Consuming alcohol and marijuana in Denver businesses could be council decision

Should business patrons be able to consume cannabis and alcohol under the same roof? The group tasked with helping turn Initiative 300 from a stoner’s dream to a reality in Denver grappled with that question Wednesday.

Don's Club Tavern on 6th Avenue. (Kevin J. Beaty/Denverite)

historic; history; bars; nightlife; drinking; kevinjbeaty; denverite; colorado; denver; food;
My Brother's Bar. (Kevin J. Beaty/Denverite) historic; history; bars; nightlife; drinking; kevinjbeaty; denverite; colorado; denver; food;
My Brother’s Bar. (Kevin J. Beaty/Denverite)

The Denver group tasked with shaping how Initiative 300 should roll out might want to leave one issue to city regulators and elected officials: Should business patrons be able to consume cannabis and alcohol under the same roof?

The Social Consumption Advisory Committee wrestled with that question Wednesday during its third meeting on suggested rules for social cannabis consumption permit seekers. The choice on whether people can dual consume in businesses might ultimately be made by elected officials.

In some eyes, there’s currently nothing to decide at all. In November, a division under the Colorado Department of Revenue passed a regulation making it illegal for businesses to allow customers to consume marijuana and drink alcohol — getting crossfaded or twisted — anywhere in the state.

Emmett Reistroffer, who sits on the city’s Social Consumption Advisory Committee, helped get I-300 passed and is currently suing the state to get the rule dropped.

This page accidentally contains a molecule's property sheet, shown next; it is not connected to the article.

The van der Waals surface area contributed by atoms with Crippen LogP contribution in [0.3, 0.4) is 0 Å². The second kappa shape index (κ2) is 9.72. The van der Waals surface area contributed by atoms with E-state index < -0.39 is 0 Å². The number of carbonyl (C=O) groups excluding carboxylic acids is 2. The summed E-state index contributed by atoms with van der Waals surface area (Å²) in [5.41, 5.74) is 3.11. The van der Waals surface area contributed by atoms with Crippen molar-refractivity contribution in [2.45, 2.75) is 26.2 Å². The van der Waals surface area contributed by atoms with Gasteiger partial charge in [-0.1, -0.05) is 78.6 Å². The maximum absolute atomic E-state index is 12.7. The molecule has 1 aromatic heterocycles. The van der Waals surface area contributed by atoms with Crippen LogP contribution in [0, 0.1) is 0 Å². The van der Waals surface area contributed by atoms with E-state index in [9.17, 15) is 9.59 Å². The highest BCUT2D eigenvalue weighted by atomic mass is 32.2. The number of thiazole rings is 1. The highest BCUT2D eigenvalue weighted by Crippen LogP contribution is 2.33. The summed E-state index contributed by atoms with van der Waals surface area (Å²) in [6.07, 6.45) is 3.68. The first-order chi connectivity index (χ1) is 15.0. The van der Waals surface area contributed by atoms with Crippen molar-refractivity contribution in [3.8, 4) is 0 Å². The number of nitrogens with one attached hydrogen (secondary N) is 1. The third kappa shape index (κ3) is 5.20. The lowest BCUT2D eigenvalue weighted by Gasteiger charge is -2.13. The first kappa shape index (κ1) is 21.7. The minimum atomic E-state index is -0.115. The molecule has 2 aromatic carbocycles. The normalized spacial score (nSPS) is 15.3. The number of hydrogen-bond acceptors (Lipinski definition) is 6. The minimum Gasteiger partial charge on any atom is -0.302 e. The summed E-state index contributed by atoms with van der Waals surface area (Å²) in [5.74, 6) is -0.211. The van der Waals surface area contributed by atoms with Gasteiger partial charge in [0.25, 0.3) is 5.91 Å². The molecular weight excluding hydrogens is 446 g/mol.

The state’s rule prohibits all liquor licensed premises from allowing marijuana even if it’s not being consumed at the same time, or even on the same day, that alcohol is available, he said.

Reistroffer is hoping for each neighborhood to decide whether a social cannabis consumption permit holder should be allowed to serve alcohol.

Committee member and community representative Aubrey Lavizzo said Reistroffer’s lawsuit against the state “violates the spirit” of the committee’s discussions and that he would fight allowing dual consumption if the legal action prevails.

“I would suggest to you that maybe you should drop that lawsuit,” Lavizzo said. “We are going into uncharted waters here. We are. We’re doing some things that have never done. It’s up to us to be responsible.”

Lavizzo and others on the committee indicated they want to see dual consumption in businesses continued to be barred even if the state drops its regulation.

City staff plans to finalize the rules for social cannabis consumption permits during the summer. City Council can start adding conditions of its own starting in May.

Several committee members felt the dual consumption issue should be left to council.

“I can’t even imagine a registered neighborhood organization signing a good neighbor agreement that provides for dual consumption,” said Margie Valdez, committee member and zoning and planning chair for the Inter-Neighborhood Cooperation. “This is huge. I would hate to see us try to resolve the issue in a 20-minute or 10-minute conversation because it really does present a huge problem for the residents and neighborhoods in Denver.”

Reistroffer said he’d prefer for council to make the call on dual consumption rather than the committee endorsing “a blanket rule” banning it altogether.

“If you want to support a rule that just says no consumption at a place that serves liquor, we’re removing the vast majority of places that we really had in mind, like concert halls and music venues,” he said.

Business & data reporter Adrian D. Garcia can be reached via email at agarcia@denverite.com or twitter.com/adriandgarcia.

Subscribe to Denverite’s newsletter here.

Adrian D. Garcia

Author: Adrian D. Garcia

Adrian D. Garcia is on business and trends for Denverite, serves as treasurer for the Colorado chapter of the Society of Professional Journalists and on the board of the Denver Press Club. He can be reached at agarcia@denverite.com.